Vacuum pump failure while flying
One of my favorite things about running this website is experiencing the power and value of the community. Just as pilots learn valuable lessons from sitting at the airport and “hangar flying”, pilots here too learn from each other’s successes, failures and experiences. Although the site’s title is “Ask a CFI”, it could very well be “Ask a Student Pilot”, or “Ask another pilot”. Over the years, as this site has grown, I’ve learned immensely (sometimes daily) from both the student’s questions and the experienced pilots and flight instructors who faithfully share their experiences and wisdom with us.
Such a shared experience that we can all learn from is what I came across recently from Derek Schwalenberg who wrote, “Vacuum Pump Failure in Low-IFR“.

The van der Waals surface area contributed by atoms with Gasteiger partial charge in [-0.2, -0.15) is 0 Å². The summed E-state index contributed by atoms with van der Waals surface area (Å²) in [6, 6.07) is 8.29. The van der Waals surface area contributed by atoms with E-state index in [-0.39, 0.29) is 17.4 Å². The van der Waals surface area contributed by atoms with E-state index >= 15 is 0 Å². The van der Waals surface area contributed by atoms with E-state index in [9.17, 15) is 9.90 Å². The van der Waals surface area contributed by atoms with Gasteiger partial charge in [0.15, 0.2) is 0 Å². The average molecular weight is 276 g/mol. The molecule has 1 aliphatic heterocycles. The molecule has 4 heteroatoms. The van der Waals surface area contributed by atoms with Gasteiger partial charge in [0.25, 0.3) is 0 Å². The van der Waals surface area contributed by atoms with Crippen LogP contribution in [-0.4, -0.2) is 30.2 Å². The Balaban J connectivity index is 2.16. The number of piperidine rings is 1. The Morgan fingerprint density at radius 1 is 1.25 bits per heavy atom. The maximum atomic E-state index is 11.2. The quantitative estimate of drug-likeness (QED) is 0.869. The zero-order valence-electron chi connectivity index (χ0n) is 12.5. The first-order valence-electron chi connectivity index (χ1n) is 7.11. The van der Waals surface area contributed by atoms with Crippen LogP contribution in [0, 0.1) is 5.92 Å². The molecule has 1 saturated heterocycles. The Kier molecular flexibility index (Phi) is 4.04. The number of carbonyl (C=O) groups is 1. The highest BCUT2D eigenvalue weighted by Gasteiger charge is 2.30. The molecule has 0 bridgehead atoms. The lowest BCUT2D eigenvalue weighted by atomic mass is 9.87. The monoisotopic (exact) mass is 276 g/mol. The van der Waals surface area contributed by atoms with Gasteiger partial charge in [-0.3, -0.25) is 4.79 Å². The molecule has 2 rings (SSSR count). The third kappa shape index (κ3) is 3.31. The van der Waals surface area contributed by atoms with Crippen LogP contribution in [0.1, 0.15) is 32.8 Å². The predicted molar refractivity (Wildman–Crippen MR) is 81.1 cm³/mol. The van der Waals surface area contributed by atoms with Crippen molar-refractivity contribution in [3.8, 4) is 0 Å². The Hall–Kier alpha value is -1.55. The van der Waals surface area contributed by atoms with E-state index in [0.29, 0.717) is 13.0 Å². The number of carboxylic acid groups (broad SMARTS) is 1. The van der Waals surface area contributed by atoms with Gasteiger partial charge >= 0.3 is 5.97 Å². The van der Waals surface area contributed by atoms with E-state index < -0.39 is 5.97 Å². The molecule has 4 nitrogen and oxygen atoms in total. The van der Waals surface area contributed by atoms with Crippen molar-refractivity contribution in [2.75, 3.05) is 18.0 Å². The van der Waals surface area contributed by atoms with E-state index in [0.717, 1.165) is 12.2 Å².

“Vacuum Pump Failure in Low-IFR” is a true short story about three pilots, an aspiring CFII [the author who is now a CFII], a Private Pilot, and Student Pilot who took a 1976 Cessna Cardinal C-177B on a $100 deli run to KPOU Poukeepsie, NY. On the way home to KHFD Hartford, CT the vacuum pump failed. Ceilings were between 400 and 500 feet and there was no VFR within’ at least a 3hr range. Derek wrote the story down because although many of us train ‘all the time’ for this type of failure, many do not have the luxury of experiencing it first hand – in IMC, with low ceilings. Derek also debriefs at the end of the book a little of things he did right, and things the crew could have done better.
This is the kind of story every pilot should read as who knows when something similar might happen to you and the lessons he learned (the hard way) could possibly literally save your life. And for $0.99 (for the kindle edition), how can you possibly go wrong? I mean, I just paid $4.00 for a starbucks coffee that will never tell me anything about how to handle a vacuum pump failure while flying.